Dr. Christopher J. Bannochie is a Manager at the Savannah River National Laboratory. Read on to learn about his work, his advocacy for the LGBTQ+ community, and his advice for making the field more welcoming to LGBTQ+ chemists. What is the focus of your research? What inspired you to explore this field? As a Senior […]
What is the focus of your research? What inspired you to explore this field?
As a Senior Fellow in the laboratory, the focus of my current research is mercury speciation in Savannah River Site tank waste. This has been an extremely active area of work for the Savannah River National Laboratory (SRNL) for the past four years, and will continue to be so as we process more legacy nuclear waste for final land and repository disposition. Currently (since May 1), I’m doing a rotational assignment managing the SRNL Training and Procedures Organization. This has been an entirely new experience, and I have been charged with making changes and improving processes, particularly on the R&D side of this position. The organization is responsible for both Facility & Operations, as well as R&D training and procedures. As a Nuclear Facility, there are strict rules for how these programs are undertaken, implemented, and controlled. I have been employed at SRNL for the past 28 years, so I bring a lot of institutional experience and knowledge to this assignment and I’m grateful for the challenge and responsibility it presents.
Who are some of your professional mentors? How have they impacted your career?
For many years my primary mentor was an Advisory Scientist who has since retired from the laboratory. He had 40 years of experience working in the area of nuclear materials processing and analysis and was an excellent guide for my career. Currently, my mentor is an Associate Laboratory Director with whom I’ve worked as both a colleague and later as an employee for many years. We were both assigned at Lawrence Livermore National Laboratory for several years and have worked in the Environmental Stewardship arena at SRNL for many more. She has tremendous managerial skills and has been a sponsor for some of my innovations at the laboratory.
How did you become involved with the Gay and Transgender Chemists and Allies subdivision of the ACS Division of Professional Relations? What has that experience been like for you?
I proposed the Gay and Transgender Chemists and Allies subdivision to the Division of Professional Relations in San Francisco in March of 2010 when I was Chair-Elect of the division. I recounted this history in an ACS Symposium Series chapter entitled, “Alphabet Soup and the ACS: The History of LGBT Inclusion” that was published in 2017 in Diversity in the Scientific Community Vol 2: Perspectives and Exemplary Programs edited by ACS Past President Donna Nelson and HN Cheng. I was also the creator of the subdivision’s extremely popular Rainbow Erlenmeyer flask lapel pin, now in its second printing. It has been rewarding to see the subdivision grow and mature over the past nine years. It has had many creative and energetic leaders that have done a wonderful job promoting the subdivision.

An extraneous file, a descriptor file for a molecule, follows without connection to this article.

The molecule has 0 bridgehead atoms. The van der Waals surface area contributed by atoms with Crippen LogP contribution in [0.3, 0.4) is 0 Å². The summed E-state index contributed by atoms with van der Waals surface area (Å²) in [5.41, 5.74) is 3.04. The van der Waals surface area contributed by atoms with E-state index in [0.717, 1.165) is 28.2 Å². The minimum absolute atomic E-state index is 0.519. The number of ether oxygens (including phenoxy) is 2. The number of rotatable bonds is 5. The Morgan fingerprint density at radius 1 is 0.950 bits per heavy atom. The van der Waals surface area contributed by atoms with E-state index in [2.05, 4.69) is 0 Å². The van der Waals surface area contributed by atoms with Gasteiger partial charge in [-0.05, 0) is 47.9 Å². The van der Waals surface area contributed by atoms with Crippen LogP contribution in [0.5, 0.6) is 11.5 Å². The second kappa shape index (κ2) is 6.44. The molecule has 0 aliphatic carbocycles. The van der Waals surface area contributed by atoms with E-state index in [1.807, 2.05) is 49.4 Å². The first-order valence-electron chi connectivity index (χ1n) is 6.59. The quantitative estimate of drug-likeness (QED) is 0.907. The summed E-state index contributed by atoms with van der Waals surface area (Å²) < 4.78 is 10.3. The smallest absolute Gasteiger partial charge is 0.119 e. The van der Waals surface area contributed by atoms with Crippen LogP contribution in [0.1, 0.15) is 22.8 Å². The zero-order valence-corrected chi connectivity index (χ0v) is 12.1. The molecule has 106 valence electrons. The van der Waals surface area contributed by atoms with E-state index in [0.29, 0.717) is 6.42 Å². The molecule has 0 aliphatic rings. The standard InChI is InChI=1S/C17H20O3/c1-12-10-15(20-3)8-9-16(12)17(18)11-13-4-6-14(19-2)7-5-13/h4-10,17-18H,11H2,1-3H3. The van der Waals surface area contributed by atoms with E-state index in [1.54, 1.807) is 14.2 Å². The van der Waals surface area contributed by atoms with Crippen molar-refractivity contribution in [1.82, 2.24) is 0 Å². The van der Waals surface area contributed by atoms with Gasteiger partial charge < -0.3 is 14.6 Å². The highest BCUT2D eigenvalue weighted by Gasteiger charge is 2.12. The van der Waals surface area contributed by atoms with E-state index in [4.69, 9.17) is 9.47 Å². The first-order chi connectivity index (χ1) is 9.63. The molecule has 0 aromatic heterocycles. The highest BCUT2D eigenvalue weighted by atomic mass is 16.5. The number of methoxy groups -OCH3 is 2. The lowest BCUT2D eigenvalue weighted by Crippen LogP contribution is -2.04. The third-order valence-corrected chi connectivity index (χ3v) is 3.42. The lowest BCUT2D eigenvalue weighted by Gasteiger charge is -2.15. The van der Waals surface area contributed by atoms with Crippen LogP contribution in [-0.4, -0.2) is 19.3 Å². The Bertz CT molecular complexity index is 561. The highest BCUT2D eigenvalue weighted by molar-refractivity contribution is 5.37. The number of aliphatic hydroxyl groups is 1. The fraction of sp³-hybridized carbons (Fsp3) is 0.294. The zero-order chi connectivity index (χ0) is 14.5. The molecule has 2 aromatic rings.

What does the chemistry community need to do to attract LGBTQ chemists and help them thrive?
The community needs to continue to mature in its attitudes and acknowledge that LGBTQ chemists exist and that they cannot do their best chemistry while the attitude persists that being LGBTQ has nothing to do with good chemistry – this is the same attitude that has held women back within the chemistry community for many years. I think corporate America has done a pretty good job for the community, but academe has a long way to go.
Do feel like you’ve had to do “invisible labor” in the workplace as a member of an under-represented group in chemistry? If so, how has that manifested?
I have been out at work for the past 20 years, there have been many struggles to get people to understand what it is like to be invisible, and when visible to be treated differently. There is still a lack of appreciation for diversity equity, many individuals think equality is the end of the road. I am still amazed at how few people know anything about the LGBTQ community and its struggles, and how many fewer people care to do anything about this lack of knowledge and awareness.
What did you do to celebrate Pride Month?
We held a program at the Savannah River Site commemorating the 50th Anniversary of the Stonewall Uprising, complete with cake! We are also celebrating the 10th Anniversary of the first Augusta Pride Parade and Festival this year. I was a founding member of Augusta Pride and served as its Public Relations Chair for the first four years or the organization. It was a very exciting and rewarding experience, and I’m proud of the contributions I was able to make to its success.